How might drawing - literally - help us connect with each other, our content and collaborations? How do we connect authentically?
Authority figures give prizes for speed and efficiency. Our bosses always want us to move faster, and marketing scientists (we haven't even met) have literally rewired our brains by using intense physical, mental and spiritual biases via television shows and social media. We are starved for connection - for meaning - for love.
I have the great joy of collaborating with two amazing women, Denise Easton and Barb Siegel. Together we are building a program based in complexity, art, communication, and neuroscience called DRAWN to CONNECT (currently in beta).
We're designing a program consisting of three online workshops and one in-person retreat. Our first online workshop, DRAWN to CONNECT: Meet the Technique, ran in June 2018 and was a valuable experience from many angles. It's multifaceted, allowing participants to benefit in ways that best suit them.
As facilitators, we're always re-learning what it takes to build and sustain a community. We asked many questions and had great fun experimenting in our first workshop by attending to what emerged from the group - and WOW!
We've learned to share information live only when it needs to be live in order to make the most of our time together; to allow for different levels of interaction thereby honoring the intention (and personality) each person brings individually. Individually experimenting with how we pay attention, how we present information, ask for input and respond to suggestions can lead to different insights.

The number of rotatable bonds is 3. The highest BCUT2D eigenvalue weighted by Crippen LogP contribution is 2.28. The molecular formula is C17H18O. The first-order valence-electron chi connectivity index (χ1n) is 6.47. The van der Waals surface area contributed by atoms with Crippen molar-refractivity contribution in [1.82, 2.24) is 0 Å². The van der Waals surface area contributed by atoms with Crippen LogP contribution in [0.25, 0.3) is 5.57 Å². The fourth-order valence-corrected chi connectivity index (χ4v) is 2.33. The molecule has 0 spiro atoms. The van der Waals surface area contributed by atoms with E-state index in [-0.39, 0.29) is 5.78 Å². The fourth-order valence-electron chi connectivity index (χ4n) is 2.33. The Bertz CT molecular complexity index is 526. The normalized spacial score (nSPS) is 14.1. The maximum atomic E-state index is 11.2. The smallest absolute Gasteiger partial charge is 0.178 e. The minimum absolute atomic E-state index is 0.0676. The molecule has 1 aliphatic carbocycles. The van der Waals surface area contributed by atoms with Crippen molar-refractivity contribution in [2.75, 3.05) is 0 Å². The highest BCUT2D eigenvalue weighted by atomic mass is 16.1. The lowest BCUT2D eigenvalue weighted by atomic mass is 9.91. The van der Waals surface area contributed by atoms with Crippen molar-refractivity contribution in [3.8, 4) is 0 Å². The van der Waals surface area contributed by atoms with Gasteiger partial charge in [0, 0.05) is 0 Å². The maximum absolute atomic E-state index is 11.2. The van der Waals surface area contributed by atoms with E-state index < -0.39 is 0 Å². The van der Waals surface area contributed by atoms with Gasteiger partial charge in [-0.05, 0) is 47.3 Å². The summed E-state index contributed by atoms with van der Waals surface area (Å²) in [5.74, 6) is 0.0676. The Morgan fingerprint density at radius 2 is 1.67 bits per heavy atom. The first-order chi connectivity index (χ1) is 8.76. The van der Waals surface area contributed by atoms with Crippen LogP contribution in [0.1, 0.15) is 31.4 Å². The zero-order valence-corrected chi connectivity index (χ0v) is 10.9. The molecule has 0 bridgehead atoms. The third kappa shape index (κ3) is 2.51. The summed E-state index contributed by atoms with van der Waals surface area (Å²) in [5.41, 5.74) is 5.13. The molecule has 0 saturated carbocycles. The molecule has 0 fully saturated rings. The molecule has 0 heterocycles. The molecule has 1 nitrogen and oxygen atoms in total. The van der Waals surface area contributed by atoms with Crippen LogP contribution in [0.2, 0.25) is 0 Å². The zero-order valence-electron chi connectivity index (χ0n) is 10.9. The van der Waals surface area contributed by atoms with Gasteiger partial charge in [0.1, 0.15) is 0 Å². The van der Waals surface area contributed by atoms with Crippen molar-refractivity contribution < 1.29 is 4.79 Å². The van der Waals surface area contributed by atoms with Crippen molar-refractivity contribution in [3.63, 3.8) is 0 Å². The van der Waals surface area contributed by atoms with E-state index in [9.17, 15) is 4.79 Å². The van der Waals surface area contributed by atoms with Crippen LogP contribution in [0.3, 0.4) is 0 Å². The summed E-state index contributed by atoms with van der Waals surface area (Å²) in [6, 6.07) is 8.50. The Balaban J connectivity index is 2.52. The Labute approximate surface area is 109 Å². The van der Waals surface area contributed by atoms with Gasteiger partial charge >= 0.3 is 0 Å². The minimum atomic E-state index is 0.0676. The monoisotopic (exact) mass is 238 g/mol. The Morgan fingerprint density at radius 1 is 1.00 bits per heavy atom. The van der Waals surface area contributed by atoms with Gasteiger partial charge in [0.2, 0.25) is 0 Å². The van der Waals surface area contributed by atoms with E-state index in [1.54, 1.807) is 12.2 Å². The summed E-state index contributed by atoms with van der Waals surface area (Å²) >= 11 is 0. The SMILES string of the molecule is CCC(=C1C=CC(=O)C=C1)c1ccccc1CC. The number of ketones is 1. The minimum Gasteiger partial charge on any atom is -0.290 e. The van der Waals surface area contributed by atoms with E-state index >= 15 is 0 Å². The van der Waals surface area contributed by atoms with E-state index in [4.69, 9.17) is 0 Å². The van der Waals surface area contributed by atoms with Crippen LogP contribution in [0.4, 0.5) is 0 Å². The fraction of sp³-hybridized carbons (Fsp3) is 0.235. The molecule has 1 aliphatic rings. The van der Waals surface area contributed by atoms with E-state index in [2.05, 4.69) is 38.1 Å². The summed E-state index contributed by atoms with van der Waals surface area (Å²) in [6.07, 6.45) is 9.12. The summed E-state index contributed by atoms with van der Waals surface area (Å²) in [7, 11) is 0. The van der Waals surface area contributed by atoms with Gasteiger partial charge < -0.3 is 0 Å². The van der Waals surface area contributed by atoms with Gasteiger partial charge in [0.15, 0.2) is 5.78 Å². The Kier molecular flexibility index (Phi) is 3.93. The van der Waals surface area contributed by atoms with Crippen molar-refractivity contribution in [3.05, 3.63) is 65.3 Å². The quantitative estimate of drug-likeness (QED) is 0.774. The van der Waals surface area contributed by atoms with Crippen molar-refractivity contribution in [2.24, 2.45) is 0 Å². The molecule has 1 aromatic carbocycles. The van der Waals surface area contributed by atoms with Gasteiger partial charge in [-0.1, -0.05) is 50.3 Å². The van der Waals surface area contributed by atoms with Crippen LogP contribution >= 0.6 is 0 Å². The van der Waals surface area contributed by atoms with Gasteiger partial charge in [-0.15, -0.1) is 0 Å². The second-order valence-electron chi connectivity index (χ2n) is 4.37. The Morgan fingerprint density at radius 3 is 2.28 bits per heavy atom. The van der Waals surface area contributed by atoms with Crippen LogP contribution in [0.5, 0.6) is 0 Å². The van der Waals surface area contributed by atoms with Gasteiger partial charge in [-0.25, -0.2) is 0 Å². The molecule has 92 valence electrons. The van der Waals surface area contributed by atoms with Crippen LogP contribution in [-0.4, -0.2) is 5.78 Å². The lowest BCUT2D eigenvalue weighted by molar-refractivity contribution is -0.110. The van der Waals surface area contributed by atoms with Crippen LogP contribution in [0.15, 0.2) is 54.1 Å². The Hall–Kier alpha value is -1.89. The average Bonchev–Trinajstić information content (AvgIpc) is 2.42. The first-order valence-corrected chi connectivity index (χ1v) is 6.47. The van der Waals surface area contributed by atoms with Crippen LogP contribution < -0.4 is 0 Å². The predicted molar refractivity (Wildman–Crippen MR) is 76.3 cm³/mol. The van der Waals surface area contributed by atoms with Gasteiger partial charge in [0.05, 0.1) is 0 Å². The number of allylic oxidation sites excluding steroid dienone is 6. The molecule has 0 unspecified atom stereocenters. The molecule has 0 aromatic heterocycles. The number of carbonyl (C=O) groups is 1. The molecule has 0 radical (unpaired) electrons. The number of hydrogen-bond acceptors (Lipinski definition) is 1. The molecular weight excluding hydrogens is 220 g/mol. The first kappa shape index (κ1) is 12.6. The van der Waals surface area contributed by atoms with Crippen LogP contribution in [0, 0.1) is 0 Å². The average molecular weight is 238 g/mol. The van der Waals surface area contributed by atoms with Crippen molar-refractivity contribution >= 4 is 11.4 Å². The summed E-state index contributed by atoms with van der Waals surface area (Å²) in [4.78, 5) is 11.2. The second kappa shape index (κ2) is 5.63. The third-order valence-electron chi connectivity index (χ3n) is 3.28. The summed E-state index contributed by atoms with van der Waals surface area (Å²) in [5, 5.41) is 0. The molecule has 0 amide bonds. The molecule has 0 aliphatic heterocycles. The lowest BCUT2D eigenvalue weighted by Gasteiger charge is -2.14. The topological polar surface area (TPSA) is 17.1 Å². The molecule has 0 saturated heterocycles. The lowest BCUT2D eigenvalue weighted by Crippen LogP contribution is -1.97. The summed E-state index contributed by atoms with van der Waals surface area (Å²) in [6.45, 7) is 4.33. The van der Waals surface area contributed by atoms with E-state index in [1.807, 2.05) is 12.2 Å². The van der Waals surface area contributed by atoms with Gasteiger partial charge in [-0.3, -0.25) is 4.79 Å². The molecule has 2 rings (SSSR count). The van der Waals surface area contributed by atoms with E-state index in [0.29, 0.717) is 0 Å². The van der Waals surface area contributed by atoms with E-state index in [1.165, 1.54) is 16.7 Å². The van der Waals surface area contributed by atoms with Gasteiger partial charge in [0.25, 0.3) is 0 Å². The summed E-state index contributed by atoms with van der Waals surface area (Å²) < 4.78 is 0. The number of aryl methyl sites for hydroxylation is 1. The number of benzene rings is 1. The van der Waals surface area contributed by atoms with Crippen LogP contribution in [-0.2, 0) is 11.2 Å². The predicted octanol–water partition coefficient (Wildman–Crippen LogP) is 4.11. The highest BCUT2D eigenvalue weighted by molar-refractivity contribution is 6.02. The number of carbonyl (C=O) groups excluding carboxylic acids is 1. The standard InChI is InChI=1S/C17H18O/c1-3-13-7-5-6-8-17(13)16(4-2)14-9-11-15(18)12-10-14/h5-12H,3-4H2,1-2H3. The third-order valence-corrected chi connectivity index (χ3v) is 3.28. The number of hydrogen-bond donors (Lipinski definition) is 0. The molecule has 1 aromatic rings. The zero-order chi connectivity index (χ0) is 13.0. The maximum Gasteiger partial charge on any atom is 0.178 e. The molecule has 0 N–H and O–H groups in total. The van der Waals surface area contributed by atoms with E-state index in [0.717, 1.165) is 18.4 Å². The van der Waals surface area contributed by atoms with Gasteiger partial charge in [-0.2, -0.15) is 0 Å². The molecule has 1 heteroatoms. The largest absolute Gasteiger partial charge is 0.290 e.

There is a subtle art to hosting interactions that fit the group’s collective personality while inviting each individual to show up in their own way.
Shifting the content and modes of engagement to the needs and preferences of those who are present can make for a dynamic experience rooted in complexity. Operating in this way creates a mirror for us as we begin to see how our human experience is mirrored in nature AND how we are part of that nature. This means having a plan and being willing to deviate from it!
As we progress through our daily lives with technology at our sides we begin to find that the clear cut edges of efficiency (of how our apps work in a linear way - and how we interact with these apps) is how we try to live our lives - fitting them into linear processes and clear dichotomies. Hello, frustration!
See, we’re wired for change, for adaptability. Our bodies and minds hold so much information (energetically embodied and knowledge based), simultaneously taking information in and giving it out. What does it mean to feel free? We explored this question as a cohort. Everyone’s drawn answers were different. Below is my drawn response to what freedom means to me.
In the image, there’s a wave of a sort, dots of potential engagement and a few figures (or various perspectives of one figure) emanating energy. One could interpret this drawing in many ways. There is no ‘RIGHT’ way. As we chatted about what freedom meant for each of us we found smiles and laughter and were struck by emerging patterns.
We found through conversation that being open and honest in our conversation brought a sense of freedom, inviting us to be in touch with our most authentic selves. We were able to continuously keep the collective in mind and heart - allowing differences to exist in harmony (rather than always seeking agreement).
As for our DRAWN to CONNECT program, we'll be formulating our next steps soon! Want to be one of the first to know when it's up? Stay tuned via PlexusInstitute.org or email Denise at firstname.lastname@example.org or reach out to me!